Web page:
Possible nginx reverse proxy solution, or something more involved?

    • OMV 3.x
    • Possible nginx reverse proxy solution, or something more involved?

      I have several websites that I currently host locally and publicly (all secured via 2FA, etc). Currently I'm using multiple ports and would like to use 443 for all of the sites (don't intend on using 80 as I think it's blocked anyway). I'm hosting my own RSS aggregator using Tiny tiny RSS, OpenVPN, NextCloud, as well as one or two others. All sites with the exception of OpenVPN are currently on port 443. OpenVPN, and TT-RSS are running on OMV (OVPN with the plugin, TT-RSS via docker and using docker to present 443 as another port), and Nextcloud is running on a VM on a separate server using yet another port ( I had numerous issues running Nextcloud via Docker so I gave up).

      What I would like to do:
      Be able to access all systems via one external public URL via port 443 instead of numerous ports. I'd prefer not to use subdomains so I can use a single SSL cert.

      Something like:
      domain.com/ or vpn for openvpn

      I run my own DNS server via MS Server 2016 internally so internal resolution is not an issue and use zoneedit for external DNS.

      I'd like the primary solution to run on the OMV system because I run a script to shut down OpenVPN (and whatever else in the future that will be occupying 443) so I can renew my SSL certs via Letsencrypt/certbot, automatically install the certs into OpenVPN and Nextcloud, then restart OpenVPN once completed.
    • I think I have what I'm looking for. It looks like in the extra options I would put something like what I have below. My only issue now is to use SSL the cert needs to be loaded in OMV itself, which I'm not doing. In the Letsencrypt plugin it says port 80 needs to be publicly accessible, which I believe is being blocked by my ISP. Currently I'm using letsencrypt via the certbot systemd timer tied with prehook/posthook actions. I don't see a way in the certificates section of OMV to just point to the pem files created by letsencrypt to create an SSL cert that way.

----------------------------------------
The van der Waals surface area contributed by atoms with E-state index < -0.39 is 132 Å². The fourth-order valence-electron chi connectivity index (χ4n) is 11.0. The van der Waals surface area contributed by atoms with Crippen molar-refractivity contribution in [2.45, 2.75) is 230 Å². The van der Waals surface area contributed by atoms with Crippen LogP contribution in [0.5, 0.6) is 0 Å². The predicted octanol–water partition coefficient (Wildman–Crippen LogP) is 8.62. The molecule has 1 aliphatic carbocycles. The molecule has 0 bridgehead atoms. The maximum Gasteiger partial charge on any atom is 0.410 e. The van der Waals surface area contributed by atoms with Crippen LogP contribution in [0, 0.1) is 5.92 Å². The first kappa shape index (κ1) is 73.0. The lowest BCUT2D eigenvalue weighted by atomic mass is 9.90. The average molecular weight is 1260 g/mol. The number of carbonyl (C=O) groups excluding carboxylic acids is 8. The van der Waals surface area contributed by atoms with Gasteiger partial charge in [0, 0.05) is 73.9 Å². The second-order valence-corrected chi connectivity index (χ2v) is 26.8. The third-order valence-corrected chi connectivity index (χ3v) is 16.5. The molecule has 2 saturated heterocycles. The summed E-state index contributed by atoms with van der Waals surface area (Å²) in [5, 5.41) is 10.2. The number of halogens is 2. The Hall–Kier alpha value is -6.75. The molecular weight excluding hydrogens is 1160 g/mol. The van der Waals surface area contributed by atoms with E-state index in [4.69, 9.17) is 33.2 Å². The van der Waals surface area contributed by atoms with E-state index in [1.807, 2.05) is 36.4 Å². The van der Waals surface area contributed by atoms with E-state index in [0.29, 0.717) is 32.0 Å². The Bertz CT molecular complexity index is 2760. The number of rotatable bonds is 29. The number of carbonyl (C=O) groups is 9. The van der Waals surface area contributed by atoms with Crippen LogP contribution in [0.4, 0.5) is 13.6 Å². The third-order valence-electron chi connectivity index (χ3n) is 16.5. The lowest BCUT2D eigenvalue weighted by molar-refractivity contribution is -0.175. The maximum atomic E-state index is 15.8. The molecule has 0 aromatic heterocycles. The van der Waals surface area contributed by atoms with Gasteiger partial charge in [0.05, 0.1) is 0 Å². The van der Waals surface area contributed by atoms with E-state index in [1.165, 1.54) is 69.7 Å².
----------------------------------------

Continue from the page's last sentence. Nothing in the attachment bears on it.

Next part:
Is it possible to leave SSL disabled in the settings of the plugin but enable them through the extra options and point the ssl cert info to the files like you normally would in the config files?

      Source Code

      1. location / {
      2. proxy_set_header X-Real-IP $remote_addr;
      3. proxy_set_header X-Forwarded-For $remote_addr;
      4. proxy_set_header Host $host;
      5. proxy_pass https://xxx.xxx.xxx.2:443;
      6. }
      7. location /nextcloud/ {
      8. proxy_headers_hash_max_size 512;
      9. proxy_headers_hash_bucket_size 64;
      10. proxy_set_header Host $host;
      11. proxy_set_header X-Forwarded-Proto $scheme;
      12. proxy_set_header X-Real-IP $remote_addr;
      13. proxy_set_header X-Forwarded-For $proxy_add_x_forwarded_for;
      14. add_header Front-End-Https on;
      15. proxy_pass https://xxx.xxx.xxx.5:443;
      16. }
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    • And I think I figured out my other question. I tested all of it in a VM and so far so good.

      Source Code

      1. listen 443 ssl;
      2. server_name use the same name used in the plugin;
      3. client_max_body_size 0;
      4. underscores_in_headers on;
      5. ssl on;
      6. ssl_certificate /location/to/sslcerts/fullchain.pem;
      7. ssl_certificate_key /location/to/sslcerts/privkey.pem;
      8. ssl_stapling on;
      9. ssl_stapling_verify on;
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    • Even though it seems I'm the only one interested in getting this working, I figured I'd provide an update. I currently have OpenVPN and Nextcloud working (two different internal servers/IP's entirely) connectable externally via port 443. Found out that in OpenVPN you have to add the port-share setting. Basically you put your webserver on something other than port 443 and in the port-share config setting on OpenVPN (Works in AS to), you put something like port-share 192.x.x.x 8443 where the 192.x.x.x is the IP of the web server and 8443 is the port it's listening on. This must be a port other than 443. OpenVPN then separates the HTTPS traffic from VPN traffic and basically sets up its own proxy. The only problem is I don't believe you can point this to an nginx reverse proxy, but it's better than nothing.

      Now that I at least got something I'll continue trying with an nginx reverse proxy but I have a feeling I'm not going to be successful with adding what would basically be a second proxy.
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